• A 2011 study involved monthly monitoring of stream chemistry and sediment inSouth Platte River tributaries before and after fire and showed that basins thatburned at high severity on more than 45 percent of their area had streamscontaining four times the amount of suspended sediments as basins burned lessseverely. This effect also remained for at least five years post-fire.12
  • High-severity wildfires responsible for negative outcomes are more common inunmanaged forests with heavy fuel loads than in forests that have experiencednaturally recurrent, low-intensity wildfires or prior forest treatments, such asthinning. It is far easier to keep water in a basin clean, from the source headwatersand through each usage by recipients downstream, than to try and restore waterquality once it is degraded.13
  • During 2016’s Beaver Creek Fire, which burned 38,380 acres northwest ofWalden, foresters and firefighters were given a glimpse into likely futurechallenges facing wildfire suppression and forest management efforts. Theseinclude longer duration wildfires due to the amount and arrangement of heavyfuels. Observations from fire managers indicated that instead of small brancheson live trees, the larger, dead fuels in jackstraw stands were the primary driver offire spread…. “The hazards and fire behavior associated with this fuel type greatly reduce where firefighters can safely engage in suppression operations”14

The concerns raised in the Colorado State Forest Service research are by no means an anomaly. Wilderness and improperly managed Roadless areas were previously identified by the Forest Service as a significant factor contributing to and limiting the ability to manage the mountain pine beetle epidemic and poor overall forest health. The 2011 USFS research prepared at the request of then Senator Mark Udall’s office on this issue clearly concludes as follows:

“The factors that limited access to many areas for treatments to maintain forest stands—steep slopes, adjacency to inventoried roadless areas, prohibition of mechanical treatments in designated wilderness—are still applicable today.”15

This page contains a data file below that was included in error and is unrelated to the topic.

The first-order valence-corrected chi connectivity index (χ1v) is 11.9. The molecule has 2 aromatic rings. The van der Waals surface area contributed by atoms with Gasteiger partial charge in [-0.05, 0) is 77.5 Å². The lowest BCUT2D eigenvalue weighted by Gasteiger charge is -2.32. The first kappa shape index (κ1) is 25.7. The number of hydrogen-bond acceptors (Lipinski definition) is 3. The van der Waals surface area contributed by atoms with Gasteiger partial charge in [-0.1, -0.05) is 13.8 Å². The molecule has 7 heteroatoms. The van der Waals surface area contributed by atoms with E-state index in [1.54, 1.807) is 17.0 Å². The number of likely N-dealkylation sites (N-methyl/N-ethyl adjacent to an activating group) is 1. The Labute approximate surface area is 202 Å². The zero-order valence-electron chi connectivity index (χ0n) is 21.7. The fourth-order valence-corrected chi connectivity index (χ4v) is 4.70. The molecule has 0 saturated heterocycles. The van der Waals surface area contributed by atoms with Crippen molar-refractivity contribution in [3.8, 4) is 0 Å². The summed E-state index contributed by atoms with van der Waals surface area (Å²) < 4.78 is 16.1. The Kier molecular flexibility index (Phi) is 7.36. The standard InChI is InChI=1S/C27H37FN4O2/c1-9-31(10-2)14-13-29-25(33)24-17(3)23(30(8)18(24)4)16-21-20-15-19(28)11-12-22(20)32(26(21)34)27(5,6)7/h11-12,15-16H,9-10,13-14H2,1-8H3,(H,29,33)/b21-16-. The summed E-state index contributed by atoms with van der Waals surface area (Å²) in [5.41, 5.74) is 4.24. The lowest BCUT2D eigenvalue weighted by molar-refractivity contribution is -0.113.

The Udall Forest Health report continues on this issue as follows:

“•Limited accessibility of terrain (only 25% of the outbreak area was accessible due to steep slopes, lack of existing roads, and land use designations such as Wilderness that precluded treatments needed to reduce susceptibility to insects and disease).”16

This report is not discussed at length in these comments as previous comments have addressed this report. Since the release of this Forest Service report, additional Colorado Forest Service researchers have reached the same conclusions as the USFS Research Station did in the Udall Forest Health Report. The Colorado State Forest Service’s 2011 Forest Health report specifically identifies a major contributing factor to the spruce beetle outbreak as:

“Outbreaks typically occur several years after storms cause windthrow in spruce trees, which are susceptible to blowdown because of their shallow root system. Spruce beetles initially breed in the freshly windthrown trees, and subsequent generations attack and kill live, standing trees.”17

The lack of access to Wilderness areas to manage blow down areas is specifically identified as a major limitation in forest managers ability to address spruce beetle outbreak. These blow downs are directly identified as causing the spruce beetle outbreaks. The 2011 State Forest Service report specifically states:

“Many areas where spruce beetle outbreaks occur are remote, inaccessible or in designated wilderness areas. Therefore, in most cases, foresters can take little or no action to reduce losses caused by this aggressive bark beetle. However, individual trees can be protected on some landscapes.”18